Knife-crime prevention orders likely to criminalise vulnerable children

By agency reporter
March 26, 2019

Home Office proposals to create knife crime prevention orders, which are due to be debated by MPs for the first time on Tuesday 26 March 2019, could criminalise thousands of children who are themselves victims of slavery, trafficking or criminal exploitation.

A joint briefing by the Prison Reform Trust and the Standing Committee for Youth Justice, sent to MPs ahead of the House of Commons debate, warns that there are insufficient safeguards built into the proposed legislation to ensure that the full circumstances of the child are taken into account by the police applying for the orders and the court before an order is imposed.

As well as unnecessarily criminalising vulnerable children, this could lead to inappropriate restrictions being imposed which could place the child at increased risk of neglect or abuse.

The proposed new orders are civil orders which will be imposed on children as young as 12 for a second incidence of suspected knife possession in a two-year period on the basis of probability rather than a criminal standard of proof.

This is despite the severe, lengthy and potentially unlimited restrictions which could be imposed as part of an order, and the punitive criminal sanctions for breach of up to two years in custody.

The Ministry of Justice has acknowledged this lack of evidence on effectiveness of such orders, with Justice Secretary David Gauke originally opposing the proposals on these grounds. He stated that he did not want to see large numbers of young people sent to custody for breaches of civil orders, and any new measures must be “preventative, proportionate, and affordable”.

Recent reports by the Children’s Commissioner, the National Crime Agency and Ofsted have highlighted the scale of children being groomed into criminal activity. The Children’s Commissioner has estimated that 34,000 children in England are either in a gang or on the periphery of a gang and have experienced violence in the past 12 months. Of these, just 6,560 children involved or associated with gangs are known to children’s services or youth offending teams.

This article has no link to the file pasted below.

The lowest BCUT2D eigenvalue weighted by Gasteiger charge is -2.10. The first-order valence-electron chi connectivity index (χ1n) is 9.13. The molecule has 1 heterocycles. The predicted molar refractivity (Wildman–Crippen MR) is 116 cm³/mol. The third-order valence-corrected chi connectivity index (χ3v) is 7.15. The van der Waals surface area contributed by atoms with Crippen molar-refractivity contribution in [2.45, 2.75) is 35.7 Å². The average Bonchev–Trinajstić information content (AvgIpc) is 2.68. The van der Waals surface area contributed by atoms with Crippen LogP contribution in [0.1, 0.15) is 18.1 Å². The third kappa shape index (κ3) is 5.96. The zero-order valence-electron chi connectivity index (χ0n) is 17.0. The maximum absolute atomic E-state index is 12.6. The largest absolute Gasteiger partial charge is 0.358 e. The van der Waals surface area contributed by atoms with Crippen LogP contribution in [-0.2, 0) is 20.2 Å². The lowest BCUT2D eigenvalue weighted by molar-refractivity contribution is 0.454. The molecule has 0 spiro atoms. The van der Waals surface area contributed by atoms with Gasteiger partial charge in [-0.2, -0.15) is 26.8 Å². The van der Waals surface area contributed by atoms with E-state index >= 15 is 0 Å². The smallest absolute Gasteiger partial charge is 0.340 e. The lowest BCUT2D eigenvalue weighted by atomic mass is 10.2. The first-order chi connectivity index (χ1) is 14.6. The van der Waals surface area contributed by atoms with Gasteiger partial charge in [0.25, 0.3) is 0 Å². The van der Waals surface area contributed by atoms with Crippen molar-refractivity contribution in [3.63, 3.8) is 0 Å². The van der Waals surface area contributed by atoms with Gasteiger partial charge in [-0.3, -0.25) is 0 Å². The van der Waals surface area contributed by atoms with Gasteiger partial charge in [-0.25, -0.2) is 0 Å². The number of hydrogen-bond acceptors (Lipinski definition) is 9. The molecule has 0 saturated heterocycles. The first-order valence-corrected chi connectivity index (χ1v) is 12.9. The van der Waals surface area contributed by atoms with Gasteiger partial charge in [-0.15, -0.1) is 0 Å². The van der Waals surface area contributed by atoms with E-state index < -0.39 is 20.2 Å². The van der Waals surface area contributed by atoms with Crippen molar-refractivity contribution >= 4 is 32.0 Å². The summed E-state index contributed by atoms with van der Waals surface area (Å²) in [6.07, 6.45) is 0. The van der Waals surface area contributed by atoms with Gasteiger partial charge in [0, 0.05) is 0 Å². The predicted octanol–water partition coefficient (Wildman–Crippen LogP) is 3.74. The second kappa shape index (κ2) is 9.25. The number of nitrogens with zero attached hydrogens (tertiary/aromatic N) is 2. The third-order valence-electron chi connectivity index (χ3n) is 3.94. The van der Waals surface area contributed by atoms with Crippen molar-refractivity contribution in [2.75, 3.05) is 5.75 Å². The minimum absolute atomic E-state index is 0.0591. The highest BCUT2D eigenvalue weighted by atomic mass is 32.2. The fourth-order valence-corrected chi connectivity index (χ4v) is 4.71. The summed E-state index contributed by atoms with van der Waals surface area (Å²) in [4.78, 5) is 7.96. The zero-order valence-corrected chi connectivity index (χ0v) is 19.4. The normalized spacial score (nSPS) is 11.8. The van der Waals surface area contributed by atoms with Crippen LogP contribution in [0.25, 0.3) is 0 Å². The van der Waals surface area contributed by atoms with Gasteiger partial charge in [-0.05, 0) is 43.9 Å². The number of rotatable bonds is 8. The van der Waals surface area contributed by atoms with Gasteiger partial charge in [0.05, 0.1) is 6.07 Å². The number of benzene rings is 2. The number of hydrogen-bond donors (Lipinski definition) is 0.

The yearly summary of referrals to the National Referral Mechanism show that victims of trafficking and modern slavery reported to the authorities has risen by more than 80 per cent in two years. Announcing the figures, National Crime Agency Deputy Director Roy McComb, said: “Of particular concern is the increase in referrals made for ‘county lines’ type exploitation. These are often vulnerable individuals – often children - who are exploited by criminal gangs for the purposes of drug trafficking.”

Ofsted recently reported that for children at risk of knife carrying, “the highest level of risk is for those children who have been groomed into gangs, for the purposes of criminal exploitation.”

Under the proposed legislation, applicants for an order are required to “consult” with a youth offending team before applying for an order from a court. However, the form of this consultation is not specified and will be decided in accompanying guidance. Furthermore, there is no requirement for the applicant or court to consult with a youth offending team ahead of the imposition of an interim order.

Anti-social behaviour orders contained a similar duty for applicants to consult with youth offending teams in cases where the defendant is aged under 18. However, in practice, the Home Affairs Committee found that YOTs were not always consulted.

The briefing highlights concerns that the lack of sufficient safeguards means that orders could be imposed on children subject to criminal exploitation by older adults, and who ought to be referred to children’s social care services or assessed as potential victims of modern slavery, not subject to punitive civil orders.

It could also lead to inappropriate requirements being placed on children which could put them at increased risk of abuse or neglect. For instance, it could lead to curfew requirements being imposed which put the child at increased risk of violence in the home.

A wide coalition of professional bodies and voluntary sector organisations working for and on behalf children and young people in the criminal justice system have expressed strong reservations about the proposed orders, including the Magistrates’ Association, the Association of Youth Offending Team Managers, the Local Government Association, the Probation Institute, and the Children’s Society.

Commenting, Mark Day, Head of Policy and Communications at the Prison Reform Trust, said: “These ill-thought through proposals are being rushed through parliament without any effort to consult with the communities and organisations who will be most affected. Knife crime ASBOs are likely to become a backdoor to custody for thousands of vulnerable children and young people, instead of directing them into the care and support they need. We hope MPs do the right thing on Tuesday and send these plans back to the drawing board.”

Pippa Goodfellow, Director of the Standing Committee for Youth Justice, said: “Young people in our communities feel unsafe and fearful of being seriously harmed or losing their lives. Many are being coerced into criminal activity by adults who exploit their vulnerability. Punitive sanctions and the threat of custody will not make these children feel safe or protect them, and are unlikely to discourage them from carrying a knife. Knee-jerk reactions to complex issues risk being counterproductive and deeply harmful.”

* Read the briefing on Knife Crime Prevention Orders here

* Standing Committee for Youth Justice

* Prison Reform Trust


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